Some of its commands (e.g. wksctl apply) need to read local configuration files that are being passed by users via command line args. Ideally, enabling access to only those specified files would work fine, but as the paths are dynamic, my understanding is that the only way to make it work is by giving a broad file read-access to the snap.
An alternative I was considering is strict confinement with home / personal-files interfaces enabled, but I don’t know if that would be any better if the scope was set to the root anyway.
This is a tool that accesses a file provided by the user. It sounds like bad UX if the user was forced to have the file stored under $HOME. They could e.g. have checked the repo out to /tmp.
Indeed, if a user would try to go through any of our guides (e.g. the one I posted above as Flow example) by checking out the repo to their /tmp, wksctl would fail with only the permissions you listed.
The configuration files in question actually describe the Kubernetes cluster to be set up by wksctl, so at least in some cases, they are quite likely not to be living in any of the user home directories.
To get a better feeling of what the configuration files typically look like, please take a look at:
Cloning to /tmp always feels like a strange thing to do, personally. I appreciate some might use this workflow as it results in files disappearing after some while, but I have a (possibly somewhat irrational dislike of it). This could be worked around by simply changing the docs to ~/tmp and thus cloning to a non-hidden directory in the directory allowed by the home interface.
@filipbarl I also tend to agree that home and removable-media should be sufficient based on my understanding of wksctl - if this is not sufficient, can you please explain in more detail specific use-cases which can not be easily supported?
Oh, I forgot that wksctl will definitely need to be able to write a kubeconfig file into its config dir $HOME/.wks (see step 5 here), so I’d also request access to the kube-config plug as a part of personal-files interface:
I do not understand why the actual $HOME/.wks is required in this case. Is it possible to just use the snap specific $HOME of ~/snap/<snap-name>/<revision> rather than the real $HOME for this (in which case this path would become ~/snap/wksctl/current/.wks or similar). Can you please explain?
So the way I read your proposal, there’d be two different compromises to make here from our side:
Switching to snap $HOME in our code / scripts
Telling our users to use a different kubeconfig path (e.g. step 6 here)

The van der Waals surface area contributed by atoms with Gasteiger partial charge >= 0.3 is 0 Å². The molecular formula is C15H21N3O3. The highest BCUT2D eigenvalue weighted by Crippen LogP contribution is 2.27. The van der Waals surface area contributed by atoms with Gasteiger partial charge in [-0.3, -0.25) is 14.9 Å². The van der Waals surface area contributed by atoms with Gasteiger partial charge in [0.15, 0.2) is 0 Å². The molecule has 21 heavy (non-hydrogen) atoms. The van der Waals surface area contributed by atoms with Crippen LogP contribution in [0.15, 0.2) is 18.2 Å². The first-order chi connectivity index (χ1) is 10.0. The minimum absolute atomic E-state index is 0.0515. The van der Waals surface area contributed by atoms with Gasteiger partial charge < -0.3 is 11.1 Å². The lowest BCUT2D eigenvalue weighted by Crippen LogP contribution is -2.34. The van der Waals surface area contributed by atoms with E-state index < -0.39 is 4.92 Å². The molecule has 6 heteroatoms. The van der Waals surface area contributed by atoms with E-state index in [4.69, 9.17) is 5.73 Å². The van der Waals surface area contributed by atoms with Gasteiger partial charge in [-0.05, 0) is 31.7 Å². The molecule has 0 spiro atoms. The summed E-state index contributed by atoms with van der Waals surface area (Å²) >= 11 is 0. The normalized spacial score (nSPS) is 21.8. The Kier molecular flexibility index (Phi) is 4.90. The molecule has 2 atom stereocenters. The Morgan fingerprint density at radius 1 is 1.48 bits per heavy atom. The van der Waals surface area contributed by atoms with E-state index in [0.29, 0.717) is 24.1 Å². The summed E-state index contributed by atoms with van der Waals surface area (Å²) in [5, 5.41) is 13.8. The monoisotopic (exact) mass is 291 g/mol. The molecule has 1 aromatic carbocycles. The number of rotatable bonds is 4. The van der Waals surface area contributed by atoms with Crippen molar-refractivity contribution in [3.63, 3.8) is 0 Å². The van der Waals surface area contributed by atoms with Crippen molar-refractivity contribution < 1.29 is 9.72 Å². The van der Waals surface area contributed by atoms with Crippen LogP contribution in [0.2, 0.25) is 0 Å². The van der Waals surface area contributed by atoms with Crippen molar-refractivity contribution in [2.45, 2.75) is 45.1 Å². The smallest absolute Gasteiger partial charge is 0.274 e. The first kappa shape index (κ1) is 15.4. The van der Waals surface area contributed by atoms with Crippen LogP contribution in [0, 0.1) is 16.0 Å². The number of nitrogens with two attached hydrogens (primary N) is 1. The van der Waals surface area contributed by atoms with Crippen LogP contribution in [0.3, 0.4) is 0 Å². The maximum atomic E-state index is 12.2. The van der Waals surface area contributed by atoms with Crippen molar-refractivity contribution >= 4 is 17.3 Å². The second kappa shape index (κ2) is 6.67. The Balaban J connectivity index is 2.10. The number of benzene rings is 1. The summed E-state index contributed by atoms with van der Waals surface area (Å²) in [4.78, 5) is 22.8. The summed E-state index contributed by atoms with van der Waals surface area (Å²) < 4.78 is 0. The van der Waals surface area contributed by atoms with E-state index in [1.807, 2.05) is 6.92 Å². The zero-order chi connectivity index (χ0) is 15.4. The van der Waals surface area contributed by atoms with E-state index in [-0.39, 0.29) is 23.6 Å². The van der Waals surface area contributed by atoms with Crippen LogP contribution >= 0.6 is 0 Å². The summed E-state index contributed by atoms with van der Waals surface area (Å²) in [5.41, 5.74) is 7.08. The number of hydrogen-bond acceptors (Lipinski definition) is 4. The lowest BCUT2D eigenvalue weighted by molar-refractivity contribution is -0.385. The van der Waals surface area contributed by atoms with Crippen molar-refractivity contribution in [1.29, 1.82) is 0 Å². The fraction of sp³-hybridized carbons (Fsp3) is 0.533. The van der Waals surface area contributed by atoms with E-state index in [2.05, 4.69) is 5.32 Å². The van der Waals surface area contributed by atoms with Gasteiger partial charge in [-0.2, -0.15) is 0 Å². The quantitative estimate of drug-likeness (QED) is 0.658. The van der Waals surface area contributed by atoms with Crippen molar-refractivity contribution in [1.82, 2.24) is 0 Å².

While I think 1. would not be a problem, I wouldn’t like to see us doing 2. for a couple of reasons:
Storing kubeconfig in a wksctl subdir might seem confusing as wksctl is just a tool via which WKS Kubernetes configuration happens to be created and there is no sense I’d say in which those kubeconfigs belong to or are owned by wksctl
The kubeconfig file would have a different path depending on how the users would install wksctl, so we’d likely have to treat snap installs separately in our docs
Other tools might want to use kubeconfigs created this way and that would be made much more difficult if they were not stored somewhere at a more global level
As per The personal-files interface, the personal-files interface is “typically used to provide read-only access to top-level hidden data directories within a user’s home directory in order to support importing data from existing applications where the snap is the clear owner of the target directory.”
While wksctl is the clear owner of ~/.wks, you are requesting write access rather than read. What sort of compatibility guarantees does wksctl provide when wksctl provided as a snap and wksctl provided as something else are both installed on the system and both writing to ~/.wks? Will the snap break the other install or vice versa? If not, how is this achieved?
Also, while ~/.wks contains your kubeconfig, in terms of clarity for users, your snapcraft.yaml should be updated to use this instead:
@filipbarl - as @jdstrand commented above, this request can not proceed without additional information from you - this will be removed from our internal review queue if we do not get a response within the next week. We can re-add this back to our queue if and when you get a chance to respond.